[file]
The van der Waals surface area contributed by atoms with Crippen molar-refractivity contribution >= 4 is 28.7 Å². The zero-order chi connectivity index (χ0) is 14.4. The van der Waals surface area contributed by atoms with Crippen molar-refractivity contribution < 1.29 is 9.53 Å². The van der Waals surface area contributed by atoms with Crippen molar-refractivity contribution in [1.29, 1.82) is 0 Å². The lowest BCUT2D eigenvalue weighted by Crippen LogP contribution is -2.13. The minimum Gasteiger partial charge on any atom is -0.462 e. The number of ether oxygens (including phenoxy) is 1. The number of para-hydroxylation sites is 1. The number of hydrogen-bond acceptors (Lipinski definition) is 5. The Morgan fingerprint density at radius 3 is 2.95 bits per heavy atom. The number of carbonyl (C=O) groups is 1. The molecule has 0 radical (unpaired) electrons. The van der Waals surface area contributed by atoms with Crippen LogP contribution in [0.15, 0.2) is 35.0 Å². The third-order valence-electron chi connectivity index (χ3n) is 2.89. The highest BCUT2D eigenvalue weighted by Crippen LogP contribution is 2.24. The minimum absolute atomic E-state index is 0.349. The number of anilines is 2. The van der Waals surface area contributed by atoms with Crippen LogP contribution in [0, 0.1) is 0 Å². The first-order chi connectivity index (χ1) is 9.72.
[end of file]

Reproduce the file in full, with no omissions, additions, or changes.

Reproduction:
The van der Waals surface area contributed by atoms with Crippen molar-refractivity contribution >= 4 is 28.7 Å². The zero-order chi connectivity index (χ0) is 14.4. The van der Waals surface area contributed by atoms with Crippen molar-refractivity contribution < 1.29 is 9.53 Å². The van der Waals surface area contributed by atoms with Crippen molar-refractivity contribution in [1.29, 1.82) is 0 Å². The lowest BCUT2D eigenvalue weighted by Crippen LogP contribution is -2.13. The minimum Gasteiger partial charge on any atom is -0.462 e. The number of ether oxygens (including phenoxy) is 1. The number of para-hydroxylation sites is 1. The number of hydrogen-bond acceptors (Lipinski definition) is 5. The Morgan fingerprint density at radius 3 is 2.95 bits per heavy atom. The number of carbonyl (C=O) groups is 1. The molecule has 0 radical (unpaired) electrons. The van der Waals surface area contributed by atoms with Crippen LogP contribution in [0.15, 0.2) is 35.0 Å². The third-order valence-electron chi connectivity index (χ3n) is 2.89. The highest BCUT2D eigenvalue weighted by Crippen LogP contribution is 2.24. The minimum absolute atomic E-state index is 0.349. The number of anilines is 2. The van der Waals surface area contributed by atoms with Crippen LogP contribution in [0, 0.1) is 0 Å². The first-order chi connectivity index (χ1) is 9.72.